Kulanu has also tangled with Shas, which threatened in late June to block all legislative business if Kulanu attempted to revise the wording of legislation requiring restaurants to publicly confirm whether the food they serve is kosher, which Kahlon contends would cause a hardship for small business owners. More generally, Shas jealously guards the special consideration its constituents have historically received in the areas of public spending and religious education, both of which are currently the responsibility of Kulanu’s founding leader, Moshe Kahlon, who demanded the Finance portfolio as the price for his party’s participation in the coalition, and whose remit was expanded to include the Haredi institutions.
The early signs suggest that the right-wing coalition will not survive for a full four-year term, and there is evidence that Netanyahu is still holding out hope that Likud might reach an agreement with the Zionist Union to form a much more stable unity government. Netanyahu has yet to appoint a minister of foreign affairs, and it is widely speculated that he is holding the job in reserve as an enticement for Labor leader Yitzhak Herzog to join the coalition.
However, Herzog threw cold water on that idea in mid-July, asserting that he will enter government as prime minister or not at all. The opposition leader appears to be assuming that Netanyahu’s coalition will splinter in due time, forcing an early election at which Labor, Hatnuah, and the centrist Yesh Atid party can make sufficient gains to form the core of a viable center-left majority government.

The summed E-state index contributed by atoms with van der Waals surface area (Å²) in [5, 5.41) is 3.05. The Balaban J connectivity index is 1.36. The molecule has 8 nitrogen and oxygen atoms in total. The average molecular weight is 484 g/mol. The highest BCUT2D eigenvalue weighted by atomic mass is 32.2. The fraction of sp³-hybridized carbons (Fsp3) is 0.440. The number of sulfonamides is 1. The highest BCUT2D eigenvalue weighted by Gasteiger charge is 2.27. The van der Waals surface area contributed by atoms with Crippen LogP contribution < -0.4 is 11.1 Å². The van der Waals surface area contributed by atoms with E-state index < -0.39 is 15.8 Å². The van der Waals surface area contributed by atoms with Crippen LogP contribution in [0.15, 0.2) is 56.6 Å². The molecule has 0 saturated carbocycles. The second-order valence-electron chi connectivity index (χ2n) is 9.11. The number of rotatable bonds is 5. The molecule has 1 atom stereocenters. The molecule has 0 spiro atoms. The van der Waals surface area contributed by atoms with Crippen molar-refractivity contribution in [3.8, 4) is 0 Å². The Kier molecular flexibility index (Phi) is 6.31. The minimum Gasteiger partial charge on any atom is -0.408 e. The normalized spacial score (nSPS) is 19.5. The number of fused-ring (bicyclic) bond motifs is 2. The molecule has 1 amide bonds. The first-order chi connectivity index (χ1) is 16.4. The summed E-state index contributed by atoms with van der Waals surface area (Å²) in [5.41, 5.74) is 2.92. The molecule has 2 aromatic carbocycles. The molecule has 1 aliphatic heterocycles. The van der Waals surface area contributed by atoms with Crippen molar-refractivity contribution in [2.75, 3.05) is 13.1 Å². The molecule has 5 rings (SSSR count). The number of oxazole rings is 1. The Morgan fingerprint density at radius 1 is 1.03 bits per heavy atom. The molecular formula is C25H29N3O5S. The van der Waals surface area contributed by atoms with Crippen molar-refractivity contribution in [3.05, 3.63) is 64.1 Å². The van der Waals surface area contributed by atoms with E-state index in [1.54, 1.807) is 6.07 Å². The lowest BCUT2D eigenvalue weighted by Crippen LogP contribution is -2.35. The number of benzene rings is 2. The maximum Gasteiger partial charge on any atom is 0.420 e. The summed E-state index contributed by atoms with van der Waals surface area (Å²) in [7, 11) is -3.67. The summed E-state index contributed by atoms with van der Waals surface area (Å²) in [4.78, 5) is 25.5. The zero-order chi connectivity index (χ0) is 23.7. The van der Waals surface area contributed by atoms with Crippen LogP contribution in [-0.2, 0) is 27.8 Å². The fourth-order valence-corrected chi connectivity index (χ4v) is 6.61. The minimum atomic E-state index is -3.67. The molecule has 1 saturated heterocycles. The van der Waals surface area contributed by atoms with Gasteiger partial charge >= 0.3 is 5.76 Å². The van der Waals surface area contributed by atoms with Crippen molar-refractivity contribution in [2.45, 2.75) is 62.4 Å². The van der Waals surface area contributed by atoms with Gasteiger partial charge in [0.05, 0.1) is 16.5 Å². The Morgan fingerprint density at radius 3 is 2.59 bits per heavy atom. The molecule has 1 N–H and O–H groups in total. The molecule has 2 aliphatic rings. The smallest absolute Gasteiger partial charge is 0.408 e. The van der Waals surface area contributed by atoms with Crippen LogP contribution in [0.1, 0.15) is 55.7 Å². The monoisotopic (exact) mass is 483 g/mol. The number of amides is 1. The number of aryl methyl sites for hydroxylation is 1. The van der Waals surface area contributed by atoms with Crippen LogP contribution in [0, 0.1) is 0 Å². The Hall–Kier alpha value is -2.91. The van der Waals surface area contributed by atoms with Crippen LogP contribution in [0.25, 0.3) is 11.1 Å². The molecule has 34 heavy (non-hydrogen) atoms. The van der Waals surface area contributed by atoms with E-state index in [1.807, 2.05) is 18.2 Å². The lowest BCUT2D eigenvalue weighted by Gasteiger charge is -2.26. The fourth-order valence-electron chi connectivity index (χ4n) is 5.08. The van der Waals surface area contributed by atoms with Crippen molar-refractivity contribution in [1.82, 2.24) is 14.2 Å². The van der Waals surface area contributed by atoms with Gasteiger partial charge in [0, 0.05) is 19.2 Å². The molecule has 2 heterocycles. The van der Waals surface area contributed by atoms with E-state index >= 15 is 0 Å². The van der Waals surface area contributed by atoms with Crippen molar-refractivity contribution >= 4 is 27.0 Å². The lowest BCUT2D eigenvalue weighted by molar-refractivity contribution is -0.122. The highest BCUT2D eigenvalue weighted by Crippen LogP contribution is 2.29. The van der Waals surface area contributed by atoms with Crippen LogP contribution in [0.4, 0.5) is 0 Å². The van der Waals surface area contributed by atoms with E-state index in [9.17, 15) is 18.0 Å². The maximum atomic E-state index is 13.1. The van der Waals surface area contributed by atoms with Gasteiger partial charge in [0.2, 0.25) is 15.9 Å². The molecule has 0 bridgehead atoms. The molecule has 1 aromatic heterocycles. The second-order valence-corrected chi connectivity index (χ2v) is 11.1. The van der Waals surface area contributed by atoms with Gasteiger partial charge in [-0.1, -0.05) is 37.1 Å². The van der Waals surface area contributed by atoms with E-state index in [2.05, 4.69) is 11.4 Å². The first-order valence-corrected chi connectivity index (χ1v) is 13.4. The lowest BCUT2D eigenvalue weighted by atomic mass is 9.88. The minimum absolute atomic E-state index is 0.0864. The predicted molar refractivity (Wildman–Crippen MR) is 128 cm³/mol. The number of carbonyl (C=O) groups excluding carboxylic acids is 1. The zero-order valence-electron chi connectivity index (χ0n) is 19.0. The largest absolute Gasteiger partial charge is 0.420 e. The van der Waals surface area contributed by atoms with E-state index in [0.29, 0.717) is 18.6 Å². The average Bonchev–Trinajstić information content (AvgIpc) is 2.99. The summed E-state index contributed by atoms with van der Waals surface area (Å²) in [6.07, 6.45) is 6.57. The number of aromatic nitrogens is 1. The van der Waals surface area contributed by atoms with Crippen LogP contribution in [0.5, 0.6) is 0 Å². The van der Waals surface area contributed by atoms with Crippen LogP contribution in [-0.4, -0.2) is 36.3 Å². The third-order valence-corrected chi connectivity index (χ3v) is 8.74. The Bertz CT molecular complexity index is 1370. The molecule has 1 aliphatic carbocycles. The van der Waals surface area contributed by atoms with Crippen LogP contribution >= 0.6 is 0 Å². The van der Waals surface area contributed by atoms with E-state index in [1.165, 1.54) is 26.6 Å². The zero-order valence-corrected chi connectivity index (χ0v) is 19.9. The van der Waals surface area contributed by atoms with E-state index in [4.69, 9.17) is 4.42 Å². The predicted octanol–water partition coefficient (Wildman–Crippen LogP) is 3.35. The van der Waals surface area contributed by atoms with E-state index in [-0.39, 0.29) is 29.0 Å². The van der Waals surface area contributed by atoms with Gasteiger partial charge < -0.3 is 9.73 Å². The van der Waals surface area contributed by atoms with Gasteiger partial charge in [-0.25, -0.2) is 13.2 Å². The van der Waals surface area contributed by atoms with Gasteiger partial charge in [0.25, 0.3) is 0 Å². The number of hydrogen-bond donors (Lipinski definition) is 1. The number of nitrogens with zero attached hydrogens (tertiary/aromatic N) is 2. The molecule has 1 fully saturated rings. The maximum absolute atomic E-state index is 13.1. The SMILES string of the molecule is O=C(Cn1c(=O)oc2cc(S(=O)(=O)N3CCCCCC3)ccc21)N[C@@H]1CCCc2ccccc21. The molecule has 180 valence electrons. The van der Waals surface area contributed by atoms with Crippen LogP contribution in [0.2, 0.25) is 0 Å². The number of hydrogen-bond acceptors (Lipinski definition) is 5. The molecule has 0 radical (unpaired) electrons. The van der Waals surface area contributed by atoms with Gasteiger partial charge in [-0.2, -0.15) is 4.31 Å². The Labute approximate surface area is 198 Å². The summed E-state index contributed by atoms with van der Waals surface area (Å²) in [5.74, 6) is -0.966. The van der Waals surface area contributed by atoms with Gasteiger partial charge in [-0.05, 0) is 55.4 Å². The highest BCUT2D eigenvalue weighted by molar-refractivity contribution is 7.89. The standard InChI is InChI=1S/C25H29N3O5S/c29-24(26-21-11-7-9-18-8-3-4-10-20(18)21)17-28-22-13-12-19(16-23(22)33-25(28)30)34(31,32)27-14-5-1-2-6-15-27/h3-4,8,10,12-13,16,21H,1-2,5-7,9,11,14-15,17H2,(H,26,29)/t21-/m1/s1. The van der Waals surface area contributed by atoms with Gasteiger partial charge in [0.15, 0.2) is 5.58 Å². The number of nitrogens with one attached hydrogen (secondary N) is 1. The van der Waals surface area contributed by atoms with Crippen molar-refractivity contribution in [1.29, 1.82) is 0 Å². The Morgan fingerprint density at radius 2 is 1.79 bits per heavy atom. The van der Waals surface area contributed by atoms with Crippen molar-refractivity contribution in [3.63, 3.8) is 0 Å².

Iran Deal a Diplomatic Defeat for Netanyahu
While there are a host of issues that divide political parties in Israel, there is unanimity on the question of whether Israel can tolerate a nuclear-capable Iran. In early July, the so-called P5+1 (the five permanent members of the UN Security Council and Germany) concluded negotiations for a deal that restricts Iran’s nuclear activities in exchange for the lifting of international sanctions. Supporters of the deal claim that it will ensure that Iran cannot develop a nuclear weapon, but Israelis across the political spectrum have assailed the agreement as a diplomatic failure on the part of the US that greatly endangers Israel’s security.
At this point, there is little more that Israel can do to influence the outcome. Obama has made clear that he will veto any changes to the deal made by his opponents in the Congress, and it is doubtful that Republican leaders can muster the votes required to override a presidential veto. During a recent visit to Israel aimed at beginning to repair frayed ties between the allies, US Secretary of Defense Ashton Carter attempted to turn the page by accentuating the virtues of the agreement, while stressing that it will come into force.